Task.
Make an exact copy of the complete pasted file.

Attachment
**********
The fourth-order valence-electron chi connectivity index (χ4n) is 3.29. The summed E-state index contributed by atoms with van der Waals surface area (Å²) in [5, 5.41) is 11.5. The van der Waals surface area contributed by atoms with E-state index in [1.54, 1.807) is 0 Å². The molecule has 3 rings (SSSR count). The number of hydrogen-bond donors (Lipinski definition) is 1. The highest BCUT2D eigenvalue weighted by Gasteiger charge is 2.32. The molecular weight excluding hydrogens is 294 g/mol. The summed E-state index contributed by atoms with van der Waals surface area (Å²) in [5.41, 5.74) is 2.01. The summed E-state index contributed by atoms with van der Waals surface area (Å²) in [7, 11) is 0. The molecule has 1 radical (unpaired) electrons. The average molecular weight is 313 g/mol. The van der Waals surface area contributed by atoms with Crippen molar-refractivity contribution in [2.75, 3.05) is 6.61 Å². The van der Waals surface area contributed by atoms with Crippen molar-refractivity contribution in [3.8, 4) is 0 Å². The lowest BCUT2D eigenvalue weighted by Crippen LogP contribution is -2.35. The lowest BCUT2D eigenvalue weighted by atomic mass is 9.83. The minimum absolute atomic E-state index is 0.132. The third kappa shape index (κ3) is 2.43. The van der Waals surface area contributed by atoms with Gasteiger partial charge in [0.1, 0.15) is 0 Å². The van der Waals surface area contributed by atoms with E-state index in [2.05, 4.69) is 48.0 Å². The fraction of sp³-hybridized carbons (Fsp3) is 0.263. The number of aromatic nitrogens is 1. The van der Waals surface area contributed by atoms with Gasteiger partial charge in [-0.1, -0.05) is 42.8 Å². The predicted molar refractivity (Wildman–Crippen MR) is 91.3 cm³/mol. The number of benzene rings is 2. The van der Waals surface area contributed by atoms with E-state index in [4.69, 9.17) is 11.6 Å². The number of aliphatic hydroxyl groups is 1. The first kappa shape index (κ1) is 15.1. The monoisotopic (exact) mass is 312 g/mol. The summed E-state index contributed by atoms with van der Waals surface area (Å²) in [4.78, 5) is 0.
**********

The fourth-order valence-electron chi connectivity index (χ4n) is 3.29. The summed E-state index contributed by atoms with van der Waals surface area (Å²) in [5, 5.41) is 11.5. The van der Waals surface area contributed by atoms with E-state index in [1.54, 1.807) is 0 Å². The molecule has 3 rings (SSSR count). The number of hydrogen-bond donors (Lipinski definition) is 1. The highest BCUT2D eigenvalue weighted by Gasteiger charge is 2.32. The molecular weight excluding hydrogens is 294 g/mol. The summed E-state index contributed by atoms with van der Waals surface area (Å²) in [5.41, 5.74) is 2.01. The summed E-state index contributed by atoms with van der Waals surface area (Å²) in [7, 11) is 0. The molecule has 1 radical (unpaired) electrons. The average molecular weight is 313 g/mol. The van der Waals surface area contributed by atoms with Crippen molar-refractivity contribution in [2.75, 3.05) is 6.61 Å². The van der Waals surface area contributed by atoms with Crippen molar-refractivity contribution in [3.8, 4) is 0 Å². The lowest BCUT2D eigenvalue weighted by Crippen LogP contribution is -2.35. The lowest BCUT2D eigenvalue weighted by atomic mass is 9.83. The minimum absolute atomic E-state index is 0.132. The third kappa shape index (κ3) is 2.43. The van der Waals surface area contributed by atoms with Gasteiger partial charge in [0.1, 0.15) is 0 Å². The van der Waals surface area contributed by atoms with E-state index in [2.05, 4.69) is 48.0 Å². The fraction of sp³-hybridized carbons (Fsp3) is 0.263. The number of aromatic nitrogens is 1. The van der Waals surface area contributed by atoms with Gasteiger partial charge in [-0.1, -0.05) is 42.8 Å². The predicted molar refractivity (Wildman–Crippen MR) is 91.3 cm³/mol. The number of benzene rings is 2. The van der Waals surface area contributed by atoms with E-state index in [4.69, 9.17) is 11.6 Å². The number of aliphatic hydroxyl groups is 1. The first kappa shape index (κ1) is 15.1. The monoisotopic (exact) mass is 312 g/mol. The summed E-state index contributed by atoms with van der Waals surface area (Å²) in [4.78, 5) is 0.